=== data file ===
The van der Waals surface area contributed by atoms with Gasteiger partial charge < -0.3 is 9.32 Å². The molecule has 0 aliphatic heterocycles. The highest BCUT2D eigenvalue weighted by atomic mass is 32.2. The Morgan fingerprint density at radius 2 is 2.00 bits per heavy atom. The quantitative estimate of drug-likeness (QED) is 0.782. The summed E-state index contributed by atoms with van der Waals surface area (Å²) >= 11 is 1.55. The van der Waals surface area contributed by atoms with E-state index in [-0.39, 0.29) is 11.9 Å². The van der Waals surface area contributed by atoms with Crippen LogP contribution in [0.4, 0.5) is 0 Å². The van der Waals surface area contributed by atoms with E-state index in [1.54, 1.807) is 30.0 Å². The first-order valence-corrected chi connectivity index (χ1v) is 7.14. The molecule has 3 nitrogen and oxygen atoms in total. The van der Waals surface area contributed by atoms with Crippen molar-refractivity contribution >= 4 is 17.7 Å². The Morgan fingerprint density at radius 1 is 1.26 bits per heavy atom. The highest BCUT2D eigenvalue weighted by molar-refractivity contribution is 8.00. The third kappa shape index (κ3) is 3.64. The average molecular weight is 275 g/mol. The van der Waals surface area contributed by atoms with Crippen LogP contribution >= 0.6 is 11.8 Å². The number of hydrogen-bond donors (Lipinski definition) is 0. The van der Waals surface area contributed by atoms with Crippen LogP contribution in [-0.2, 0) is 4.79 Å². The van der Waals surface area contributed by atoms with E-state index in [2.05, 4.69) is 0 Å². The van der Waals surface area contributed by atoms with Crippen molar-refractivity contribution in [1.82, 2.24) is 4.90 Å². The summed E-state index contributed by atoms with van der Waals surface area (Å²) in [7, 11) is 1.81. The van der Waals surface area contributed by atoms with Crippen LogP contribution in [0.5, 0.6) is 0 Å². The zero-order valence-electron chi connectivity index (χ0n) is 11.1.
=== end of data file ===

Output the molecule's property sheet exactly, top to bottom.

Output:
The van der Waals surface area contributed by atoms with Gasteiger partial charge < -0.3 is 9.32 Å². The molecule has 0 aliphatic heterocycles. The highest BCUT2D eigenvalue weighted by atomic mass is 32.2. The Morgan fingerprint density at radius 2 is 2.00 bits per heavy atom. The quantitative estimate of drug-likeness (QED) is 0.782. The summed E-state index contributed by atoms with van der Waals surface area (Å²) >= 11 is 1.55. The van der Waals surface area contributed by atoms with E-state index in [-0.39, 0.29) is 11.9 Å². The van der Waals surface area contributed by atoms with Crippen LogP contribution in [0.4, 0.5) is 0 Å². The van der Waals surface area contributed by atoms with E-state index in [1.54, 1.807) is 30.0 Å². The first-order valence-corrected chi connectivity index (χ1v) is 7.14. The molecule has 3 nitrogen and oxygen atoms in total. The van der Waals surface area contributed by atoms with Crippen molar-refractivity contribution >= 4 is 17.7 Å². The Morgan fingerprint density at radius 1 is 1.26 bits per heavy atom. The highest BCUT2D eigenvalue weighted by molar-refractivity contribution is 8.00. The third kappa shape index (κ3) is 3.64. The average molecular weight is 275 g/mol. The van der Waals surface area contributed by atoms with Crippen LogP contribution >= 0.6 is 11.8 Å². The number of hydrogen-bond donors (Lipinski definition) is 0. The van der Waals surface area contributed by atoms with Crippen LogP contribution in [-0.2, 0) is 4.79 Å². The van der Waals surface area contributed by atoms with E-state index in [2.05, 4.69) is 0 Å². The van der Waals surface area contributed by atoms with Crippen molar-refractivity contribution in [1.82, 2.24) is 4.90 Å². The summed E-state index contributed by atoms with van der Waals surface area (Å²) in [7, 11) is 1.81. The van der Waals surface area contributed by atoms with Crippen LogP contribution in [0.5, 0.6) is 0 Å². The zero-order valence-electron chi connectivity index (χ0n) is 11.1.